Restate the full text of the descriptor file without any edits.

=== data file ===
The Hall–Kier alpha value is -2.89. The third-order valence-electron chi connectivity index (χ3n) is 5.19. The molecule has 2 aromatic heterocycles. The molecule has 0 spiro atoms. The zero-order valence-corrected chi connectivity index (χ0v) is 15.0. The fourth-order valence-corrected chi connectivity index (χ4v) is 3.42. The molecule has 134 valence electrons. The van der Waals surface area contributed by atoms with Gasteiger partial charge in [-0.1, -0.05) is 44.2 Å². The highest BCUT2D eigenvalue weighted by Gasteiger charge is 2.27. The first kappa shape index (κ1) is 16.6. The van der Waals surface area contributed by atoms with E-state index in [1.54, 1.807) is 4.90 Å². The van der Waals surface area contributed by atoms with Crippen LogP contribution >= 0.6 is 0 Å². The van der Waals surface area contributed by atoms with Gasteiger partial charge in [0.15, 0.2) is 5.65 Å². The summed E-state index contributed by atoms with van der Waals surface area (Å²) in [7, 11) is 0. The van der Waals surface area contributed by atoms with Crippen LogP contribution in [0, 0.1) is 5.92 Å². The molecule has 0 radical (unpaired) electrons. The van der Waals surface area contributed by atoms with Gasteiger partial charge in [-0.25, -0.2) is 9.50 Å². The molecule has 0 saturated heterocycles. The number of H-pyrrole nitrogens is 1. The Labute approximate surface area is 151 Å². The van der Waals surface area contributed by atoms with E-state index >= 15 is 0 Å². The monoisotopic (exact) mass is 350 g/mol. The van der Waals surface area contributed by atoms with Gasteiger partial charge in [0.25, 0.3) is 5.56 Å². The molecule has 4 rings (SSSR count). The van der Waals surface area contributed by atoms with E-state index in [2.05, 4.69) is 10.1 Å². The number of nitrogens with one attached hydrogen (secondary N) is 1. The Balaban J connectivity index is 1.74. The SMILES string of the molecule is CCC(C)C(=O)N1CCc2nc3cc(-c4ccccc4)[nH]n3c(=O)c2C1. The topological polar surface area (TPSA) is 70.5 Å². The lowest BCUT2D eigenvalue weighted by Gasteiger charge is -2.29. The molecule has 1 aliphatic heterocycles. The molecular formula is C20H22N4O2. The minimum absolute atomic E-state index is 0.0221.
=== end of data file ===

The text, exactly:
The Hall–Kier alpha value is -2.89. The third-order valence-electron chi connectivity index (χ3n) is 5.19. The molecule has 2 aromatic heterocycles. The molecule has 0 spiro atoms. The zero-order valence-corrected chi connectivity index (χ0v) is 15.0. The fourth-order valence-corrected chi connectivity index (χ4v) is 3.42. The molecule has 134 valence electrons. The van der Waals surface area contributed by atoms with Gasteiger partial charge in [-0.1, -0.05) is 44.2 Å². The highest BCUT2D eigenvalue weighted by Gasteiger charge is 2.27. The first kappa shape index (κ1) is 16.6. The van der Waals surface area contributed by atoms with E-state index in [1.54, 1.807) is 4.90 Å². The van der Waals surface area contributed by atoms with Crippen LogP contribution >= 0.6 is 0 Å². The van der Waals surface area contributed by atoms with Gasteiger partial charge in [0.15, 0.2) is 5.65 Å². The summed E-state index contributed by atoms with van der Waals surface area (Å²) in [7, 11) is 0. The van der Waals surface area contributed by atoms with Crippen LogP contribution in [0, 0.1) is 5.92 Å². The molecule has 0 radical (unpaired) electrons. The van der Waals surface area contributed by atoms with Gasteiger partial charge in [-0.25, -0.2) is 9.50 Å². The molecule has 0 saturated heterocycles. The number of H-pyrrole nitrogens is 1. The Labute approximate surface area is 151 Å². The van der Waals surface area contributed by atoms with E-state index >= 15 is 0 Å². The monoisotopic (exact) mass is 350 g/mol. The van der Waals surface area contributed by atoms with Gasteiger partial charge in [0.25, 0.3) is 5.56 Å². The molecule has 4 rings (SSSR count). The van der Waals surface area contributed by atoms with E-state index in [2.05, 4.69) is 10.1 Å². The number of nitrogens with one attached hydrogen (secondary N) is 1. The Balaban J connectivity index is 1.74. The SMILES string of the molecule is CCC(C)C(=O)N1CCc2nc3cc(-c4ccccc4)[nH]n3c(=O)c2C1. The topological polar surface area (TPSA) is 70.5 Å². The lowest BCUT2D eigenvalue weighted by Gasteiger charge is -2.29. The molecule has 1 aliphatic heterocycles. The molecular formula is C20H22N4O2. The minimum absolute atomic E-state index is 0.0221.